Why doesn't sex feel good? Because of How Your Partner Acts
Sam W replies:Hello. I turned 18 in November and I had sex for the first time in February. I had had my chance to do so many times before but a little voice in my head always told me it wasn't time or the guy wasn't "the one" so I always stopped. I was stimulated at a very early age due to sexual abuse so I unfortunately knew what it was to reach an orgasm since I was very very young. I began taking SSRI's when I was 15 and it threw off my hormones a bit. After that I could still reach a climax but it was sometimes just uninteresting to me. At about 16 I was finally off of them and things were okay. I was able to produce natural lubrication and things were "normal" so to say. Well, when I tried having sex with this guy who I never would have seen myself with. He's just so different than me. It hurt a lot. We finally got lube and it still hurt. I bled a few times after we kept trying and it just wasn't fun for me at all. And then he finally told me after we had unprotected sex that he had had relations with a stripper (his ex) and a sex worker (his ex before his stripper ex) and it changed me a lot. He had unprotected sex with them. I wanted to die. I was so scared and begged him to get tested. He never did and it's been 6 months. I have tried to push it out of my mind but literally EVERY TIME we have sex I don't enjoy it. We use lube because I can't get wet and it's so great for him but boring and at times very painful for me. I don't know what to do. What's wrong with me? Is it my hormones being off from the medications or is it the anxiety from his past partners? What do I do?? I thought sex was supposed to be fun but it isn't. I can only pleasure myself but when he's involved vaginally it's not fun. It feels like nothing or painful.
I can spot one big thing that's making sex unpleasant for you, and it has zero to do with your brain or body being "wrong". It's got everything to do with your boyfriend.
Before I go into why that is, there's something else that needs addressing. You mention someone abused you as a child, and I'm so sorry that was something you went through. Abuse is awful and scary and all sorts of other terrible things, and it can have lasting consequences for the people who survive it. Some of those consequences can be that you find being touched or having sex anxiety provoking, and it's quite possible some of that aftermath is happening here. If you haven't been to counsellor or similar to talk about the abuse, it's worth checking in with one. You may find that there are still threads of the abuse tangled up in your brain that are affecting your life, sexual or otherwise.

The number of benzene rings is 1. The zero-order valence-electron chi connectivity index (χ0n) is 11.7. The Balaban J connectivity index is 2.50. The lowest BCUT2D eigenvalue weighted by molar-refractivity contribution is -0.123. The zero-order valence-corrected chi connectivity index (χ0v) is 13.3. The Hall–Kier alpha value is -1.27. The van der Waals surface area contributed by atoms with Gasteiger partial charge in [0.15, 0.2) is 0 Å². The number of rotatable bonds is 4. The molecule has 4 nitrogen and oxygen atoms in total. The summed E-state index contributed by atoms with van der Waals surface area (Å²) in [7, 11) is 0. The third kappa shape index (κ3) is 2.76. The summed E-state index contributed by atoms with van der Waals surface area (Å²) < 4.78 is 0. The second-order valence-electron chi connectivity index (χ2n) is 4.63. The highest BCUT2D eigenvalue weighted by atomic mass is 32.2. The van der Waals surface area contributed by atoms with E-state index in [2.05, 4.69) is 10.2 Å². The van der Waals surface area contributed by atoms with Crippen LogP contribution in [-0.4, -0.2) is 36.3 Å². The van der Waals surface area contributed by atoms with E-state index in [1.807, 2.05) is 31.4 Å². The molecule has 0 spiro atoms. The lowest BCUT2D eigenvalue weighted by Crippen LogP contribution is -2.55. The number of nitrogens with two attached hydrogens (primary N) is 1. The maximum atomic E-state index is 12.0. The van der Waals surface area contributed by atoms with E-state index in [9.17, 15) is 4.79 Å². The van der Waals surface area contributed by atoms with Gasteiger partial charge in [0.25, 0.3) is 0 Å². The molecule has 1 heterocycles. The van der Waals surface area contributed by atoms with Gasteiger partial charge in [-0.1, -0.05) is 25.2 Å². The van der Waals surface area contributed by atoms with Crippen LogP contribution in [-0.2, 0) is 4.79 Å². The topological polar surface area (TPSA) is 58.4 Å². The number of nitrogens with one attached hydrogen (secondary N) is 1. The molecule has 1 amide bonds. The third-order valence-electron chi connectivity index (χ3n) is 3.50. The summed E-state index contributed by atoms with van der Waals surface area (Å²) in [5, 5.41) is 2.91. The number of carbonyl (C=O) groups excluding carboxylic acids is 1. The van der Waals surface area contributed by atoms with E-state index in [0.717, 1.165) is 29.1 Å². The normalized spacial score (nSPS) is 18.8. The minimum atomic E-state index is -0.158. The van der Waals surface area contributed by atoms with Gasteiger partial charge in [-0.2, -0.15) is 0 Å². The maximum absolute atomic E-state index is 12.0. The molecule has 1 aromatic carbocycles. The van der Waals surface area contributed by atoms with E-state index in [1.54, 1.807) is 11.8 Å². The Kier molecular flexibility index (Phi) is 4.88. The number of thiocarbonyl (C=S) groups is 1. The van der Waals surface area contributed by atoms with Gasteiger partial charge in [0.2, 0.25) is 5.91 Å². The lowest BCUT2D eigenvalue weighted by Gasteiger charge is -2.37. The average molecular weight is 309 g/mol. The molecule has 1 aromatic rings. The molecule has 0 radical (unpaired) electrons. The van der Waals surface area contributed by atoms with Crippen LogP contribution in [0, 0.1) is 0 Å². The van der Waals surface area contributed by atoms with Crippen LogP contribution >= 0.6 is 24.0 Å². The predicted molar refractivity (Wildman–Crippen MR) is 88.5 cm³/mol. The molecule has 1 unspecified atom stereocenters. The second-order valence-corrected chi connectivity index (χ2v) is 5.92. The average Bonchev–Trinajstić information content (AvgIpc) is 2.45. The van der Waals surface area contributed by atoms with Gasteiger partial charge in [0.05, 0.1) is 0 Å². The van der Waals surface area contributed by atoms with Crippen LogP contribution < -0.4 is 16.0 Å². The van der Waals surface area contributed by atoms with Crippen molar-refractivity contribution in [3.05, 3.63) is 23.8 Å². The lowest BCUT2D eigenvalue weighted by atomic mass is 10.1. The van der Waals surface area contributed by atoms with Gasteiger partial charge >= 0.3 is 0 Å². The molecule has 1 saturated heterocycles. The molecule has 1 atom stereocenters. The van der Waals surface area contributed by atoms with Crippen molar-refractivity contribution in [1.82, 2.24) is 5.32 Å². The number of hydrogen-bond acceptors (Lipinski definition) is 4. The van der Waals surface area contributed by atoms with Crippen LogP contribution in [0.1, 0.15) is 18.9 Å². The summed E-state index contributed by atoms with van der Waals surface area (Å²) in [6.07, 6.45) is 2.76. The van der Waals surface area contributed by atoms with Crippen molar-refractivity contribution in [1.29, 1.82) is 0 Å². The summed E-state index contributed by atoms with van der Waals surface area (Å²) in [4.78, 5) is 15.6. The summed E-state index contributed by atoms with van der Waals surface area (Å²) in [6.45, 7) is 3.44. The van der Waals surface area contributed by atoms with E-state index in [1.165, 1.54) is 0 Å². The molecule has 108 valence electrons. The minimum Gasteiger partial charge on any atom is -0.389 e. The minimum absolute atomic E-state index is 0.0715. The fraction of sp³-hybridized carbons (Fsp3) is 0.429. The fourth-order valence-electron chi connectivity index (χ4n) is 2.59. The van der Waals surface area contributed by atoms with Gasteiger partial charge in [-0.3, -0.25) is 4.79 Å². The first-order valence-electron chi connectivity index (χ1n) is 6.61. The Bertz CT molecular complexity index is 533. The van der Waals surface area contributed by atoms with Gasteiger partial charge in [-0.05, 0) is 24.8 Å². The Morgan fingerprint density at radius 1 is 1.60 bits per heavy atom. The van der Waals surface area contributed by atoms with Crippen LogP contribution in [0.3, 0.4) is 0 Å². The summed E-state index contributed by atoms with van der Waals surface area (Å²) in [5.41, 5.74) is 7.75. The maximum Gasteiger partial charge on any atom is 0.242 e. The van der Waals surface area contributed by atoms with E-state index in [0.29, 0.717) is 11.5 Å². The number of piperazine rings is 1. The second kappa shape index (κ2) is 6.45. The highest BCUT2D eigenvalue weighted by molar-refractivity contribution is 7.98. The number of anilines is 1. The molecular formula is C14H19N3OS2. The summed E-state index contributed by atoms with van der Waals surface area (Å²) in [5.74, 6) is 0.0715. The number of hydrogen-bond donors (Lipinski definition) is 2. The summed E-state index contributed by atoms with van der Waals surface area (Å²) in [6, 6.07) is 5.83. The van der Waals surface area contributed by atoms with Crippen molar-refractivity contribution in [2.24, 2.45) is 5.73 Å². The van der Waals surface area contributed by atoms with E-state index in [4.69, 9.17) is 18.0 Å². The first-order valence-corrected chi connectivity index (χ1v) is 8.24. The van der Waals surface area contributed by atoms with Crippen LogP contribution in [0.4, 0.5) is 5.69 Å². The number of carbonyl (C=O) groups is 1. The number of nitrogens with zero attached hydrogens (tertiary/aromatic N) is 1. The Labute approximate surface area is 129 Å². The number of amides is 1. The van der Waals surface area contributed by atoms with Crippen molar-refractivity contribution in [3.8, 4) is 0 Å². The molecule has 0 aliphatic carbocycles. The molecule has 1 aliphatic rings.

Back to your boyfriend. As I was reading your story my shoulders started inching towards my ears from your description of him. If reading about sex with him is that stressful and unpleasant, I can only imagine how unpleasant it must be for you to actually do it.
Let's start with the elephant in the room: the STI question. I do want to say that his previous partners being a sex worker and stripper does not automatically mean they had STIs. Plenty of sex workers do not have STIs, and plenty of non sex workers do. But, if he and his past partners had unprotected sex, you're absolutely right that he should have gotten tested prior to becoming sexually active with you. The fact that he hasn't in spite of you asking him to and knowing that not doing it upsets you is a huge red flag. It shows that he does not respect your needs, well-being, and desires as a partner. For whatever reason he's decided that his desire to not get tested trumps your desire to feel safe when having sex.